Are current federal Wilderness regulations that prohibit mountain biking based on valid resource protection concerns?
From the International Mountain Bicycling Association
The blanket ban on bicycling in Wilderness Areas and its effect on future trail access continues to be a focus for the International Mountain Bicycling Association (IMBA) in 2005. IMBA is pursuing a four-part strategy to protect access for mountain bicycling while preserving natural areas.
IMBA believes mountain biking, a low-impact, muscle-powered recreation, is an appropriate use of trails on public lands and is consistent with the values of Wilderness land protection which includes recreation in natural landscapes.
When proposed Wilderness Areas include significant mountain biking opportunities, IMBA pursues boundary adjustments and alternative land designations that protect natural areas while preserving bicycle access. IMBA supports new Wilderness designations where they don't close singletrack bicycling opportunities. IMBA members highly value land conservation, clean water and clean air.
The first part of IMBA's strategy is to continue to build clout in the U.S. capital where IMBA staff, volunteer advocates and a prominent D.C. law firm are lobbying to influence proposed Wilderness legislation and protect bicycle access. This includes pending Wilderness bills that would close hundreds of miles of singletrack in California, Oregon, Virginia, Idaho and Washington. Mountain bikers are urged to attend IMBA's "24 Hours of D.C." April 6-7 for a targeted lobbying campaign. In 2004, bicycle advocates held 140 face-to-face meetings with government officials during IMBA's lobby day, championing key mountain biking and Wilderness issues.
Second, IMBA will mobilize and lead its grassroots network to participate in local negotiations over Wilderness lands expansion. It is essential that IMBA, cycling clubs and individuals speak strongly for mountain biking in the early stages of Wilderness discussions. Through education, outreach, community building, partnerships and media relations, mountain bikers can influence and support appropriate Wilderness bills.
- In Virginia, mountain biking leaders recently negotiated a compromise on a Wilderness proposal that protects lands and preserves bicycle access in the Jefferson National Forest by using a National Scenic Area designation.
- In northwest California, a Wilderness bill threatens to close more than 170 miles of trails to mountain biking. IMBA is committed to shaping a bill that is better for cycling and will continue negotiations.
- In Oregon, mountain bikers have answered a Wilderness proposal for the Mt.
Hood National Forest with an alternative that would maintain access to singletrack while protecting all the areas in the original plan. The alternative specifies some land parcels to be managed like Wilderness, but allow bicycling.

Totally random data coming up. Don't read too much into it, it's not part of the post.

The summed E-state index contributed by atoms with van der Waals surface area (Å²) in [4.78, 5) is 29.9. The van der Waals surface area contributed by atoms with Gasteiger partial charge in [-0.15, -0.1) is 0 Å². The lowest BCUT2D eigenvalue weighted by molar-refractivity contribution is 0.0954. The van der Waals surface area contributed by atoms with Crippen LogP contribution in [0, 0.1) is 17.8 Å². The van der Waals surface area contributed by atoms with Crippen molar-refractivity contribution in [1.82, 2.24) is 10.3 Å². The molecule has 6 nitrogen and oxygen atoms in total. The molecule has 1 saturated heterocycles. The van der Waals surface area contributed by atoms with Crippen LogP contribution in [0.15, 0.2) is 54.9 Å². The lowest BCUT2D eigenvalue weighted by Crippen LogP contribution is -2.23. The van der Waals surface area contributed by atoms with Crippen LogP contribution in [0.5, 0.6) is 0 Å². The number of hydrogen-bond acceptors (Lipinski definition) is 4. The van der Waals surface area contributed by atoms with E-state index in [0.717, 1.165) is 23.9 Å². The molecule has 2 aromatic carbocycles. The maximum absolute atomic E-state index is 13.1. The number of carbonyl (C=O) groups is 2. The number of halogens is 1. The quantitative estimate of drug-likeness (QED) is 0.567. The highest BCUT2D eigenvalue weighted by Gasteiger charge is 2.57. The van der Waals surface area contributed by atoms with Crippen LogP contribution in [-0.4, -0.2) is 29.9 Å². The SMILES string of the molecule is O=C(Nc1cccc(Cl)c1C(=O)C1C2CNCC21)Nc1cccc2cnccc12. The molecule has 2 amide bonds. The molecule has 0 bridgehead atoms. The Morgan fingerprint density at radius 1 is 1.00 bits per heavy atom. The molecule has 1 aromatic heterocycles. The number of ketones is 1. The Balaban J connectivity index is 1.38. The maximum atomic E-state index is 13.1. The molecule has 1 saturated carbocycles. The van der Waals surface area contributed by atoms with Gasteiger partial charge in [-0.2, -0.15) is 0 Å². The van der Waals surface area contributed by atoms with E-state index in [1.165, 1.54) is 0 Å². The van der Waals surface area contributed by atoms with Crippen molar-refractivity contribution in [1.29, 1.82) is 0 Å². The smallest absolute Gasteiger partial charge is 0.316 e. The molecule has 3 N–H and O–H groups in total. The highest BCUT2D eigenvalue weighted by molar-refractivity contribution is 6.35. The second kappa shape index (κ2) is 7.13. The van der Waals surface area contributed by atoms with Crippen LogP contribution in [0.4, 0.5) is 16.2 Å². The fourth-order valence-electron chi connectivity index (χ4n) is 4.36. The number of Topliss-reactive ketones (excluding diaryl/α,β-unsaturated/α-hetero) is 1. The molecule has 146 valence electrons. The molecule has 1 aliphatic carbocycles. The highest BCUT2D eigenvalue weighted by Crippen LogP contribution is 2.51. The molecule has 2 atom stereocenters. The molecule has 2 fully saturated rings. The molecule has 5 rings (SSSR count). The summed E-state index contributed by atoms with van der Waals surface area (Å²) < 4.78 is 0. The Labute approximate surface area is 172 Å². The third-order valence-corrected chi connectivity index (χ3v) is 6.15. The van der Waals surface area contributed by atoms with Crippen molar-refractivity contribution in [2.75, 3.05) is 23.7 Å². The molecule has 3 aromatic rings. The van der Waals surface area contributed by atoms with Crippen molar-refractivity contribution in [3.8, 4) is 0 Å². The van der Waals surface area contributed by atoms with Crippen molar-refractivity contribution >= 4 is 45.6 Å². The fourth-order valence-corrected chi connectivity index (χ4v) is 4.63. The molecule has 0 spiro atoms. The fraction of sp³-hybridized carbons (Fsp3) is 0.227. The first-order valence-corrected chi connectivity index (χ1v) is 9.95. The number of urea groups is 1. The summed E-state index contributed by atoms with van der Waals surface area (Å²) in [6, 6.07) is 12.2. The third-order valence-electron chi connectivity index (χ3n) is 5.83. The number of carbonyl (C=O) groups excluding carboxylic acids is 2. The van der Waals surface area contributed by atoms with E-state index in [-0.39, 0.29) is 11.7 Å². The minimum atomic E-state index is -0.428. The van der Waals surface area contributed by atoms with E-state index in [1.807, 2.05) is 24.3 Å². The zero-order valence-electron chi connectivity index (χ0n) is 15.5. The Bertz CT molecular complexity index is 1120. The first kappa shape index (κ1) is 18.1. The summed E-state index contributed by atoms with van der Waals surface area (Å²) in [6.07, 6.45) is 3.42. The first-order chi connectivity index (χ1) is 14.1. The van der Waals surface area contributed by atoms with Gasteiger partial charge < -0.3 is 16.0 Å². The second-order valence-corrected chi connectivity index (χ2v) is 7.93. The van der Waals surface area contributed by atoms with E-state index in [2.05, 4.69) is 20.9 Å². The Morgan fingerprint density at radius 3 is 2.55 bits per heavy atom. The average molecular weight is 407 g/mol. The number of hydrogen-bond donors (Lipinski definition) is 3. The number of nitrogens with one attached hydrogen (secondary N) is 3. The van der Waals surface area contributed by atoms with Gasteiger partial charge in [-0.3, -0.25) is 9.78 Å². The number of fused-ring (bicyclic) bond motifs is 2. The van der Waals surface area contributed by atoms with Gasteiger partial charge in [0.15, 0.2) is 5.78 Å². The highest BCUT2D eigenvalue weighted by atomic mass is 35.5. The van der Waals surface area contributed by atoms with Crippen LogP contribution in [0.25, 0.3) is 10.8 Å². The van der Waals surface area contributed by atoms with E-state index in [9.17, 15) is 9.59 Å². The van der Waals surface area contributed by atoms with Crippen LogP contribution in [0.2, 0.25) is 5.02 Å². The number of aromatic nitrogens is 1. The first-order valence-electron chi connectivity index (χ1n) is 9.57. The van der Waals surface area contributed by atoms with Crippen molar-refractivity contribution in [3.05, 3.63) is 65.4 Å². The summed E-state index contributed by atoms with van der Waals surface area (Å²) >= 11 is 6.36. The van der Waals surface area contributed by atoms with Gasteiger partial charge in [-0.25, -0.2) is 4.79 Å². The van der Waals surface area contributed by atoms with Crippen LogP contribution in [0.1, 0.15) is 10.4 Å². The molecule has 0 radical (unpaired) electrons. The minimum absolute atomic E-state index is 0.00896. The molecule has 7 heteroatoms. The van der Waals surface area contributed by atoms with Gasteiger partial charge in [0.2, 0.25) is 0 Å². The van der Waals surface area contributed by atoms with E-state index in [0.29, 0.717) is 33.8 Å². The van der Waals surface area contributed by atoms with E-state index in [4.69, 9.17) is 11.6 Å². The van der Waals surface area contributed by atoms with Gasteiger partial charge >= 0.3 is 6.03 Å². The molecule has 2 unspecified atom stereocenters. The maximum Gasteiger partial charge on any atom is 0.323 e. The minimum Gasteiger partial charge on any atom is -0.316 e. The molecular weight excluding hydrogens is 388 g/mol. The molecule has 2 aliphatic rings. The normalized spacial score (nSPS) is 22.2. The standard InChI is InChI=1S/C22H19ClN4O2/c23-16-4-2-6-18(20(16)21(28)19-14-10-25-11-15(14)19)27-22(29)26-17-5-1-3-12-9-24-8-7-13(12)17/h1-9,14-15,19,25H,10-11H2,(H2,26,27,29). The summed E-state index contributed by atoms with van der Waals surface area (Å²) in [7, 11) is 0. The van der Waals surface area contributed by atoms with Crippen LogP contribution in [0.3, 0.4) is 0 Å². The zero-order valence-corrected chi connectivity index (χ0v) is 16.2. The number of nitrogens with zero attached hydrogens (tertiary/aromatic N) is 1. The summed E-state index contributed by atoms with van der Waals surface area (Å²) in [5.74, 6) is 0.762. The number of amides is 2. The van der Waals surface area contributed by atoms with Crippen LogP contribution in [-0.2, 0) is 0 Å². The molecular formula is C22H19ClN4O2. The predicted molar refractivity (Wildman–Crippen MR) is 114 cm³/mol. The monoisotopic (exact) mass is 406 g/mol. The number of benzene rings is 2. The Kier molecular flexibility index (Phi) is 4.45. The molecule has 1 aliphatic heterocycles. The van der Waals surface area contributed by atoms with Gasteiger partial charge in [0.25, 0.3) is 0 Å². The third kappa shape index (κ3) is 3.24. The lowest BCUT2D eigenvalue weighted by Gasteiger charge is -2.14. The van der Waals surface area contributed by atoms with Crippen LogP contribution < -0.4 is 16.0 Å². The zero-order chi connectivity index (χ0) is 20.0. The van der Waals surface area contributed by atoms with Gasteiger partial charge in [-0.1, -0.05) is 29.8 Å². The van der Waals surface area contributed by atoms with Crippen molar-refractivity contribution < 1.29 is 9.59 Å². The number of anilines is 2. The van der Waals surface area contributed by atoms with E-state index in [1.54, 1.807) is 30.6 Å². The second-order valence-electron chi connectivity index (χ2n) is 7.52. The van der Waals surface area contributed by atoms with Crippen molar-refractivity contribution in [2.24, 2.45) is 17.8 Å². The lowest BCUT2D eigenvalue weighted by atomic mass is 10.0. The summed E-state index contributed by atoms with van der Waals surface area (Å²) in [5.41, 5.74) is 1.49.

- In Idaho, access to 85 miles of singletrack near Sun Valley is threatened by proposed Wilderness. IMBA and local riders are working with government officials to preserve this important cycling destination.
IMBA's third focus is direct communication with key federal land agencies that manage recreation, set Wilderness regulations and oversee Wilderness Study Areas. IMBA continues to meet regularly with federal agency officials and develop strategies to manage trail use on public lands. IMBA recently challenged a BLM land management plan that would ban bicycling in a Wilderness Study Area.
Finally, IMBA will continue to evaluate the future of federal land protection and how each agency regulates bicycling in Wilderness Areas. IMBA believes current federal Wilderness regulations unnecessarily prohibit mountain biking and are not based on valid resource protection concerns.
Contributing to this debate is a recently published legal analysis of the Wilderness Act of 1964. Written by attorney Ted Stroll and published in the Penn State Environmental Law Review, the article investigates the Wilderness Act and argues that the current bicycle ban is inconsistent with Congress' original intention.
IMBA remains firmly dedicated to land conservation and believes that Wilderness designation is just one of many tools that may be employed to protect wild places.
IMBA's policy and position on Wilderness is determined by its nine-member board of directors with assistance from IMBA staff and consultants. To read more about IMBA's work on Wilderness visit: http://www.imba.com/resources/wilderness/index.html
Contact: Pete Webber, IMBA communications director firstname.lastname@example.org, 303-545-9011
Founded in 1988, the International Mountain Bicycling Association is a nonprofit educational association whose mission is to create, enhance and preserve trail opportunities for mountain bikers worldwide by encouraging low-impact riding, volunteer trailwork, cooperation among different trail user groups and innovative trail management solutions. IMBA's worldwide network is comprised of individual members, bicycle clubs, corporate partners and bicycle retailers.
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Updated March 18, 2007